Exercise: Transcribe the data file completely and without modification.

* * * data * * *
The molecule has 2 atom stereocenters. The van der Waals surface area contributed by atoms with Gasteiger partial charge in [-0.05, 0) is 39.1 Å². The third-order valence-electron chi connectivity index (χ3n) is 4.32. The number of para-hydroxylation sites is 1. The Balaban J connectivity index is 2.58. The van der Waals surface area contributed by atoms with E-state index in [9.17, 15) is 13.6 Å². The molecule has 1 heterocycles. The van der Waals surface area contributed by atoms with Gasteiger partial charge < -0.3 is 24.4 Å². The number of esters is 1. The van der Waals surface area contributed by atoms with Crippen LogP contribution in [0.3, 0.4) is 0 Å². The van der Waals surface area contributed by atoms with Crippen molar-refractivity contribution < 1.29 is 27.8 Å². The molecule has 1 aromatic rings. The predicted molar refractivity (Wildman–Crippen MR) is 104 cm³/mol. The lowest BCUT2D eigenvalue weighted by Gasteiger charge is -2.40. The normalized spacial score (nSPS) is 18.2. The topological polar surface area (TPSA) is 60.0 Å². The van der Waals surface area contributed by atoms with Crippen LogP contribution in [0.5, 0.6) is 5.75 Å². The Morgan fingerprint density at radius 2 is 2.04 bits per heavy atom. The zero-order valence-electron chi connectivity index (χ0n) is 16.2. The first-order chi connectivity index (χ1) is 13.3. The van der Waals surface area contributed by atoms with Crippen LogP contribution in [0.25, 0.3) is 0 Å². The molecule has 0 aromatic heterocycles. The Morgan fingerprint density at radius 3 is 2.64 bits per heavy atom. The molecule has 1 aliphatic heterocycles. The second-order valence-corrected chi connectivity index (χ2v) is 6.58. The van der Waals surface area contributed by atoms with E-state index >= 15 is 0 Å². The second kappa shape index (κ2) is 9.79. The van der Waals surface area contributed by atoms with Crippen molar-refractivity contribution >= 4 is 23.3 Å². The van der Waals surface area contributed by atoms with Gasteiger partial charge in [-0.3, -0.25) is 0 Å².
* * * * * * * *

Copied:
The molecule has 2 atom stereocenters. The van der Waals surface area contributed by atoms with Gasteiger partial charge in [-0.05, 0) is 39.1 Å². The third-order valence-electron chi connectivity index (χ3n) is 4.32. The number of para-hydroxylation sites is 1. The Balaban J connectivity index is 2.58. The van der Waals surface area contributed by atoms with E-state index in [9.17, 15) is 13.6 Å². The molecule has 1 heterocycles. The van der Waals surface area contributed by atoms with Gasteiger partial charge < -0.3 is 24.4 Å². The number of esters is 1. The van der Waals surface area contributed by atoms with Crippen LogP contribution in [0.3, 0.4) is 0 Å². The van der Waals surface area contributed by atoms with Crippen molar-refractivity contribution < 1.29 is 27.8 Å². The molecule has 1 aromatic rings. The predicted molar refractivity (Wildman–Crippen MR) is 104 cm³/mol. The lowest BCUT2D eigenvalue weighted by Gasteiger charge is -2.40. The normalized spacial score (nSPS) is 18.2. The topological polar surface area (TPSA) is 60.0 Å². The van der Waals surface area contributed by atoms with Crippen LogP contribution in [0.5, 0.6) is 5.75 Å². The Morgan fingerprint density at radius 2 is 2.04 bits per heavy atom. The zero-order valence-electron chi connectivity index (χ0n) is 16.2. The first-order chi connectivity index (χ1) is 13.3. The van der Waals surface area contributed by atoms with Crippen LogP contribution in [0.25, 0.3) is 0 Å². The molecule has 0 aromatic heterocycles. The Morgan fingerprint density at radius 3 is 2.64 bits per heavy atom. The molecule has 1 aliphatic heterocycles. The second-order valence-corrected chi connectivity index (χ2v) is 6.58. The van der Waals surface area contributed by atoms with E-state index >= 15 is 0 Å². The second kappa shape index (κ2) is 9.79. The van der Waals surface area contributed by atoms with Crippen molar-refractivity contribution >= 4 is 23.3 Å². The van der Waals surface area contributed by atoms with Gasteiger partial charge in [-0.3, -0.25) is 0 Å².